Dr. Walter Plecker alerted local officials to block people with mixed racial heritage from passing as "white"
Source: Virginia Memory, Who Do You Love?: Race And Marriage In Virginia Before The Loving Decision
Plecker justified his actions by citing the science associated with eugenics. He was extreme in his approach, including trying to force children from an orphanage because he assumed their illegitimate birth was also an indicator that they had "negro blood." He even tried to have bodies removed from a cemetery reserved for whites.
As further research drew into question the assumptions of eugenics, some advocates shifted to justifications based on white supremacy. Plecker was forced to admit the lack of any scientific basis for his actions once, when he was blocked from changing the birth certificate of a woman classified as "Indian" before 1924. He wrote his primary supporter for his efforts at racial discrimination:6
Plecker retired in 1946 when he was 85 years old. A year later he was hit by a car while crossing a street in Richmond, and died on August 2, 1947. The race of the driver is unknown. Obituaries in the major newspapers highlighted his life with positive comments. In papers with an African-American readership, the obituaries were far less complimentary.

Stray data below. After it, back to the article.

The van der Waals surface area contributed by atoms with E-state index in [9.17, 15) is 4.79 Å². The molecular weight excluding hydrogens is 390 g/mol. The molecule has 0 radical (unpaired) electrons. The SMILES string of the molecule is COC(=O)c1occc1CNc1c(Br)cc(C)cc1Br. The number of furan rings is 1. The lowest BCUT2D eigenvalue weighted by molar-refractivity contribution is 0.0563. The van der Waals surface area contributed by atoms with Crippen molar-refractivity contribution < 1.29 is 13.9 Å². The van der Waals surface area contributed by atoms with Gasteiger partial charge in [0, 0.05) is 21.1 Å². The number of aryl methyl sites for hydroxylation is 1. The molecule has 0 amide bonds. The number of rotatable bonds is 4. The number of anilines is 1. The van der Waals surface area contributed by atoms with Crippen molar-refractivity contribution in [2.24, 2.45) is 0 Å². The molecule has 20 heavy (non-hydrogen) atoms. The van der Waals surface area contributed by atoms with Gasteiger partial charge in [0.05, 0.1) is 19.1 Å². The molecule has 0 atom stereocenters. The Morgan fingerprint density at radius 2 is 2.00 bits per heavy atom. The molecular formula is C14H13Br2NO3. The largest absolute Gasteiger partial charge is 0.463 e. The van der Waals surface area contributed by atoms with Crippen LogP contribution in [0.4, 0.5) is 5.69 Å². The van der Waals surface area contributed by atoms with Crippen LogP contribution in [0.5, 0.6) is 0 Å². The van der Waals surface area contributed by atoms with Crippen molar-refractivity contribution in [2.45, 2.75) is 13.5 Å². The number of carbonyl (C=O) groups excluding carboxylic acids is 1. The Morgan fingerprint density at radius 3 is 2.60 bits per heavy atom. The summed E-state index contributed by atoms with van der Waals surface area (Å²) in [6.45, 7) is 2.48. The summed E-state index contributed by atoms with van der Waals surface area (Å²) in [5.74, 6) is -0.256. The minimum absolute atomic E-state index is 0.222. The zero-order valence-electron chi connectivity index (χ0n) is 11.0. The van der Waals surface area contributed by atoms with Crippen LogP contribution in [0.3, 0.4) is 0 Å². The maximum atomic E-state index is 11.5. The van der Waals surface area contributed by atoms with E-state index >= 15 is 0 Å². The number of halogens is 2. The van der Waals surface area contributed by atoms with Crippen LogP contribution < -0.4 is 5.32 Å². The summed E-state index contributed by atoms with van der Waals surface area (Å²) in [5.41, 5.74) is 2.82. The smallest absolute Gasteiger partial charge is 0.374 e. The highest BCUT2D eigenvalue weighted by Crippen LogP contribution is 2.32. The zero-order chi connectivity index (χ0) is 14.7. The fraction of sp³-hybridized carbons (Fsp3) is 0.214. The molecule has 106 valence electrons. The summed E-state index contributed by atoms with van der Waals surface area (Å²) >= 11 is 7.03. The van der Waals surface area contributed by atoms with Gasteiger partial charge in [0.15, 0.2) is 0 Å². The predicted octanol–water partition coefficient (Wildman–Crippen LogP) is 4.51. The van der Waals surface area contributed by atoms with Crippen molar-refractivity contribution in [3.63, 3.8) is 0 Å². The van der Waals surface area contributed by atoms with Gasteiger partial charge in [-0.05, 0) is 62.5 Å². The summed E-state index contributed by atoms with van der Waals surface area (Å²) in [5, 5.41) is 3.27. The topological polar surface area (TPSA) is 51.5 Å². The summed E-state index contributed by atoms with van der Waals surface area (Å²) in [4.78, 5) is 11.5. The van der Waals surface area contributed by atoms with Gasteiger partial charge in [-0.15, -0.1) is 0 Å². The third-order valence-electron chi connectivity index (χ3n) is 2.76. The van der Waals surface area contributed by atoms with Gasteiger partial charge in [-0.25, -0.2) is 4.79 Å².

The Richmond Afro-American observed:7
Long before Plecker, the Native American tribes had rejected the idea of just two races existing in Virginia, and sought to maintain their distinctive status as "Indians." After the Nat Turner insurrection in 1831, white Virginians increased suppression of free people of color.
That motivated the Chickahominy to obtain county-issued certificates of free birth, while the Nansemond got a new state law passed allowing them to get certificates as persons of mixed blood, not being free negroes or mulattoes. Some Pamunkey documented their status with "certificates of freedom," and in 1843 successfully rebuffed an effort to abolish what are today the Pamunkey and Mattaponi reservations because intermarriage with Negroes supposedly had eliminated their Indian character.8
Helen Rountree notes that after 1865, when inter-racial worship largely ended, the Pamunkeys established their own Baptist church separate from both white and black churches. When Virginia established a free public school system starting in 1870, separate schools were built and staffed for blacks and whites (with the white schools being far better funded).
White county officials steered the Pamunkey, Chickahominy, and other Native Americans to the black schools. However, Native Americans struggled to gain access to the white schools, or to create a third set of schools separate from both blacks and whites. Roundtree states:9
As noted in the 1890 Census regarding the Pamunkey tribe:10
1890 Census report on Virginia Indians